However, if he [the sinner] does not fit within this category, then his first body is not lost.

A person who causes someone else to transgress…must come as an ibur with the reincarnating one until the sin is rectified….

In other words, this type of sinner, even though it is a severe sin such as profaning the Name, does have a portion in the Resurrection of the Dead and in the World to Come. Therefore, his first body is not lost, but it will arise in the time of the Resurrection of the Dead with those parts of the Nefesh that were rectified in its lifetime.

Nevertheless, his Nefesh has to reincarnate into a second body together with a spark from his Root who enters there and who is the "owner" of that body. With him, the reincarnated one will be rectified. He [the reincarnated one] is called a "guest" - and not the "host".

This is the law of gilgul concerning the second type of severe transgression, when the sinner has a portion in the Resurrection of the Dead and the World to Come. Meanwhile, he will reincarnate as a "guest" into a second body, and in the time of Resurrection of the Dead he will return to the first body. The Ari will now add another detail.

However, a person who causes someone else to transgress a sin that requires reincarnation, yet this person did not himself sin, must come as an ibur with the reincarnating one until the sin is rectified, and then the one who caused the sin can leave there.

[Commentary by Shabtai Teicher.]

Rabbi Yitzchak Luria […Ashkenazi ben Shlomo] (5294-5332 = 1534-1572 c.e.); Yahrtzeit (anniversary of death): 5th of Av. Buried in the Old Cemetery of Tzfat. Commonly known as the Ari, an acronym standing for Elohi Rabbi Yitzchak, the
G-dly Rabbi Isaac. No other master or sage ever had this extra letter Aleph, standing for Elohi [G-dly], prefaced to his name. This was a sign of what his contemporaries thought of him. Later generations, fearful that this appellation might be misunderstood, said that this Aleph stood for Ashkenazi, indicating that his family had originated in Germany, as indeed it had. But the original meaning is the correct one, and to this day among Kabbalists, Rabbi Yitzchak Luria is only referred to as Rabbenu HaAri, HaAri HaKadosh [the holy Ari] or Arizal [the Ari of blessed memory].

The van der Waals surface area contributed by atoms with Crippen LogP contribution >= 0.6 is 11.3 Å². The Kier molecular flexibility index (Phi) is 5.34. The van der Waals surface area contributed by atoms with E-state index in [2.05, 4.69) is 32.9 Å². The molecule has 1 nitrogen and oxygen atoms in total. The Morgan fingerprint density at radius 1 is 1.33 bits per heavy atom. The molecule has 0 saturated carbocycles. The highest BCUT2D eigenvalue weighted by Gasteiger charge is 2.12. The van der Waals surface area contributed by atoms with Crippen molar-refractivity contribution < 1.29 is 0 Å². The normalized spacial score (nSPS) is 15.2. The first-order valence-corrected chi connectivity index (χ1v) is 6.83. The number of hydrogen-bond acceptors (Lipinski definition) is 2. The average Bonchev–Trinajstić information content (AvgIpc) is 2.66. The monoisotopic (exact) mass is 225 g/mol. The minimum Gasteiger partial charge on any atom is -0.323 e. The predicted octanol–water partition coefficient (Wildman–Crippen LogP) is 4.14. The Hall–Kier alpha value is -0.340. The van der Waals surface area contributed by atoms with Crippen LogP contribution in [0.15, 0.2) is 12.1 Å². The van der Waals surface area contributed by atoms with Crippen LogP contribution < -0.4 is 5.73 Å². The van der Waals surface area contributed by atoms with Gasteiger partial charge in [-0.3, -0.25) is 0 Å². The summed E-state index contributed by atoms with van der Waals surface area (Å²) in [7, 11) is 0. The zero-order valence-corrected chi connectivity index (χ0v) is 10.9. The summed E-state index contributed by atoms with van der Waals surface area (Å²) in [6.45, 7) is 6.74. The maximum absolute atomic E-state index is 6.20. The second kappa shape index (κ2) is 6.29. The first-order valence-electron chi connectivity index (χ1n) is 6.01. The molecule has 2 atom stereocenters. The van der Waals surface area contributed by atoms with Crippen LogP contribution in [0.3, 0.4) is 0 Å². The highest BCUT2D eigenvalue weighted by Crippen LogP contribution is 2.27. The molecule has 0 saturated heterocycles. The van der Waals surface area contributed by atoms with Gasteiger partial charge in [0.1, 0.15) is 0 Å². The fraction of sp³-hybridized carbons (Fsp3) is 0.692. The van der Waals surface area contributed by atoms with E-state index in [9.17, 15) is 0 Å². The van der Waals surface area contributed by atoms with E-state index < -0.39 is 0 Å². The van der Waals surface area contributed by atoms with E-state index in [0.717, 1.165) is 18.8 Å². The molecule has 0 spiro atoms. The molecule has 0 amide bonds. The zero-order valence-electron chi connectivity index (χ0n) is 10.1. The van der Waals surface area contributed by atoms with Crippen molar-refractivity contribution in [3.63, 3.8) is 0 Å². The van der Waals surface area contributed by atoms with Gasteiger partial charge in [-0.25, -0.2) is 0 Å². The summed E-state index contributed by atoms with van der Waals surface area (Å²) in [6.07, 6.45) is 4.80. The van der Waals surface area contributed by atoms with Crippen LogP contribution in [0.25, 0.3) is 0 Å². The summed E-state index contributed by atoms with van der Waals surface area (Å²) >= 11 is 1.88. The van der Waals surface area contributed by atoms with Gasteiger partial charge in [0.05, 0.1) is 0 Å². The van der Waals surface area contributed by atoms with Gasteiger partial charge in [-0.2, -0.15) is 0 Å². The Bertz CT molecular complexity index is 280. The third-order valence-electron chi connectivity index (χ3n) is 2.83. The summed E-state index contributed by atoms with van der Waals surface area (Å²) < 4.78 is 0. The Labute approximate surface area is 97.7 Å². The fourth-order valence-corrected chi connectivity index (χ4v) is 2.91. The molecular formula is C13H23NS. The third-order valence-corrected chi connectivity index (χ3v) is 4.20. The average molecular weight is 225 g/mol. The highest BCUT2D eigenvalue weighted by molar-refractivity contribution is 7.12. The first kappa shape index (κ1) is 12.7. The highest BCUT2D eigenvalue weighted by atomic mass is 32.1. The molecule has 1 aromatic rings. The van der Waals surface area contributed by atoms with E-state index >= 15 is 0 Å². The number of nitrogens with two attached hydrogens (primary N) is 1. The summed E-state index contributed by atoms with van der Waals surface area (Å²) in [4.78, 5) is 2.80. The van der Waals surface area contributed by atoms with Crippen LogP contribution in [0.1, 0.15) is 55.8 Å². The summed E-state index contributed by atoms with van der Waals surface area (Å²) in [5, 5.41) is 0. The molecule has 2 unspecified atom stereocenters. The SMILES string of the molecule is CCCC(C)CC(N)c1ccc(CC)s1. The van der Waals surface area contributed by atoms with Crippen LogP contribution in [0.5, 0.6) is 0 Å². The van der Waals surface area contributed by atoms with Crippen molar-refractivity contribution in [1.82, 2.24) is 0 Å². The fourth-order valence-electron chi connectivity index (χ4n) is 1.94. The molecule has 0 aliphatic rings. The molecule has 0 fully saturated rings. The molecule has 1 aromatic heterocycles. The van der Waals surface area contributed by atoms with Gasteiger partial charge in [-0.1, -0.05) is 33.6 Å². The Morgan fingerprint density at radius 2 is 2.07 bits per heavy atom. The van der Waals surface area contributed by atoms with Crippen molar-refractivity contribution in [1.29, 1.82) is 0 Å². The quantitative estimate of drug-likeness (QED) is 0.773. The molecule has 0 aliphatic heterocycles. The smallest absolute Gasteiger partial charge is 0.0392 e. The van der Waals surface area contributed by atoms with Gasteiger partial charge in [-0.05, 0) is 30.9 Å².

Yitzchok bar Chaim is the pseudonym of the translator, an American-born Jerusalem scholar who has studied and taught Kabbala for many years. He may be contacted through: webmaster@kabbalaonline.org. He translated the Ari's work, "Shaar HaGilgulim;" his translation into English (but with much less extensive commentary than offered here). Information about his translation in book form may be obtained through www.thirtysevenbooks.com
Rabbi Chaim Vital c. 5303-5380 (c. 1543-1620 CE), major disciple of R. Isaac (Yitzchak) Luria, and responsible for publication of most of his works.
Shabtai Teicher, a descendant of the fifth Lubavitcher Rebbe, the Rebbe Reshab, was born in Brooklyn in 1946 and settled in Jerusalem in 1970. He studied for over 7 years with one of the outstanding and renowned kabbalists of our generation, Rabbi Mordechai Attieh, and also studied deeply in various other fields of Jewish scholarship. He was a specialist in Lurianic Kabbala, edited and annotated the first eleven chapters of our English rendition of "Shaar HaGilgulim," and completed his manuscripts for "Zohar: Old Man in the Sea," in both Hebrew and English, shortly before his unfortunate passing in November 2009.